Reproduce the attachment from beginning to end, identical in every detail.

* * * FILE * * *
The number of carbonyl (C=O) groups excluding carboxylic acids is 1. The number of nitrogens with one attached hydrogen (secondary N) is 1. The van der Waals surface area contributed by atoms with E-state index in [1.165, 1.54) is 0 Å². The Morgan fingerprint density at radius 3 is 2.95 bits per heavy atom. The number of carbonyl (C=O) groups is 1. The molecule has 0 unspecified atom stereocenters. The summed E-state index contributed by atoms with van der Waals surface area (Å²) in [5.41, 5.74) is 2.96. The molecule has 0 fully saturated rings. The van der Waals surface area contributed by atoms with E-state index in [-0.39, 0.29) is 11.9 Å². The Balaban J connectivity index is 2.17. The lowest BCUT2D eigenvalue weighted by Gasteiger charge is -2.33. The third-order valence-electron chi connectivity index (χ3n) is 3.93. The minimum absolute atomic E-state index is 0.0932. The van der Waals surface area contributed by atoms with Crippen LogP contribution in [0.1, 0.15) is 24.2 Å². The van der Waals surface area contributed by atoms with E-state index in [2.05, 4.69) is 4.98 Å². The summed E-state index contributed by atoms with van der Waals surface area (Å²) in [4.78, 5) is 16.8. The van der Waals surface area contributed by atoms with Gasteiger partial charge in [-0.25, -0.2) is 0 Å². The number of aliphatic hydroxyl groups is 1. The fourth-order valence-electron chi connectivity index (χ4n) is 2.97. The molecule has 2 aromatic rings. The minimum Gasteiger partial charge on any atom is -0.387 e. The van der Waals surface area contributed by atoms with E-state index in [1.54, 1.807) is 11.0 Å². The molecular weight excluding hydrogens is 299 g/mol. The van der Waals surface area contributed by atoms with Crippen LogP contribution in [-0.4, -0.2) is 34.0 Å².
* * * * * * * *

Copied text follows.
The number of carbonyl (C=O) groups excluding carboxylic acids is 1. The number of nitrogens with one attached hydrogen (secondary N) is 1. The van der Waals surface area contributed by atoms with E-state index in [1.165, 1.54) is 0 Å². The Morgan fingerprint density at radius 3 is 2.95 bits per heavy atom. The number of carbonyl (C=O) groups is 1. The molecule has 0 unspecified atom stereocenters. The summed E-state index contributed by atoms with van der Waals surface area (Å²) in [5.41, 5.74) is 2.96. The molecule has 0 fully saturated rings. The van der Waals surface area contributed by atoms with E-state index in [-0.39, 0.29) is 11.9 Å². The Balaban J connectivity index is 2.17. The lowest BCUT2D eigenvalue weighted by Gasteiger charge is -2.33. The third-order valence-electron chi connectivity index (χ3n) is 3.93. The minimum absolute atomic E-state index is 0.0932. The van der Waals surface area contributed by atoms with Crippen LogP contribution in [0.1, 0.15) is 24.2 Å². The van der Waals surface area contributed by atoms with E-state index in [2.05, 4.69) is 4.98 Å². The summed E-state index contributed by atoms with van der Waals surface area (Å²) in [4.78, 5) is 16.8. The van der Waals surface area contributed by atoms with Gasteiger partial charge in [-0.25, -0.2) is 0 Å². The number of aliphatic hydroxyl groups is 1. The fourth-order valence-electron chi connectivity index (χ4n) is 2.97. The molecule has 2 aromatic rings. The minimum Gasteiger partial charge on any atom is -0.387 e. The van der Waals surface area contributed by atoms with E-state index in [1.54, 1.807) is 11.0 Å². The molecular weight excluding hydrogens is 299 g/mol. The van der Waals surface area contributed by atoms with Crippen LogP contribution in [-0.4, -0.2) is 34.0 Å².